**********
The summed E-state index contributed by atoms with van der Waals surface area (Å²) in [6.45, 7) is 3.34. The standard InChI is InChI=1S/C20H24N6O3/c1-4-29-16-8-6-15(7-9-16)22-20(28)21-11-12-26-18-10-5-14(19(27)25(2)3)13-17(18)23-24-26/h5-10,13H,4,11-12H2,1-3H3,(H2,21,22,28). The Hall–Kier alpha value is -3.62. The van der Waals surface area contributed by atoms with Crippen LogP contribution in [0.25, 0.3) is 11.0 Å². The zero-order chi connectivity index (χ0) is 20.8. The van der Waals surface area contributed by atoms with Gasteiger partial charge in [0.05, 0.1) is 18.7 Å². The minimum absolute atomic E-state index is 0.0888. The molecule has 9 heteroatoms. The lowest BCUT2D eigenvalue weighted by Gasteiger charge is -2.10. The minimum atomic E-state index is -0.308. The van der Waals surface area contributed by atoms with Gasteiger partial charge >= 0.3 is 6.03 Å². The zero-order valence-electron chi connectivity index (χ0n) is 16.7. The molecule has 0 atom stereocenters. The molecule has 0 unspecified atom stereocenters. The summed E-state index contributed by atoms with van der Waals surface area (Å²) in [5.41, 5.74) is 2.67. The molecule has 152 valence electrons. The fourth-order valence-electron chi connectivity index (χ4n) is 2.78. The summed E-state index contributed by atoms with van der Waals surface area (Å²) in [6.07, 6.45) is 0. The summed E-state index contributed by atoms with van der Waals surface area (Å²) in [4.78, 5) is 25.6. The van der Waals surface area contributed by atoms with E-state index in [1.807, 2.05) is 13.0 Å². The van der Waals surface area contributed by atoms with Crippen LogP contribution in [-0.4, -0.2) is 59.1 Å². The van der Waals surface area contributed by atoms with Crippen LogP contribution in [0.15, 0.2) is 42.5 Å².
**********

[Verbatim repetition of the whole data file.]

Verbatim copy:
The summed E-state index contributed by atoms with van der Waals surface area (Å²) in [6.45, 7) is 3.34. The standard InChI is InChI=1S/C20H24N6O3/c1-4-29-16-8-6-15(7-9-16)22-20(28)21-11-12-26-18-10-5-14(19(27)25(2)3)13-17(18)23-24-26/h5-10,13H,4,11-12H2,1-3H3,(H2,21,22,28). The Hall–Kier alpha value is -3.62. The van der Waals surface area contributed by atoms with Crippen LogP contribution in [0.25, 0.3) is 11.0 Å². The zero-order chi connectivity index (χ0) is 20.8. The van der Waals surface area contributed by atoms with Gasteiger partial charge in [0.05, 0.1) is 18.7 Å². The minimum absolute atomic E-state index is 0.0888. The molecule has 9 heteroatoms. The lowest BCUT2D eigenvalue weighted by Gasteiger charge is -2.10. The minimum atomic E-state index is -0.308. The van der Waals surface area contributed by atoms with Gasteiger partial charge >= 0.3 is 6.03 Å². The zero-order valence-electron chi connectivity index (χ0n) is 16.7. The molecule has 0 atom stereocenters. The molecule has 0 unspecified atom stereocenters. The summed E-state index contributed by atoms with van der Waals surface area (Å²) in [5.41, 5.74) is 2.67. The molecule has 152 valence electrons. The fourth-order valence-electron chi connectivity index (χ4n) is 2.78. The summed E-state index contributed by atoms with van der Waals surface area (Å²) in [6.07, 6.45) is 0. The summed E-state index contributed by atoms with van der Waals surface area (Å²) in [4.78, 5) is 25.6. The van der Waals surface area contributed by atoms with E-state index in [1.807, 2.05) is 13.0 Å². The van der Waals surface area contributed by atoms with Crippen LogP contribution in [-0.4, -0.2) is 59.1 Å². The van der Waals surface area contributed by atoms with Crippen LogP contribution in [0.15, 0.2) is 42.5 Å².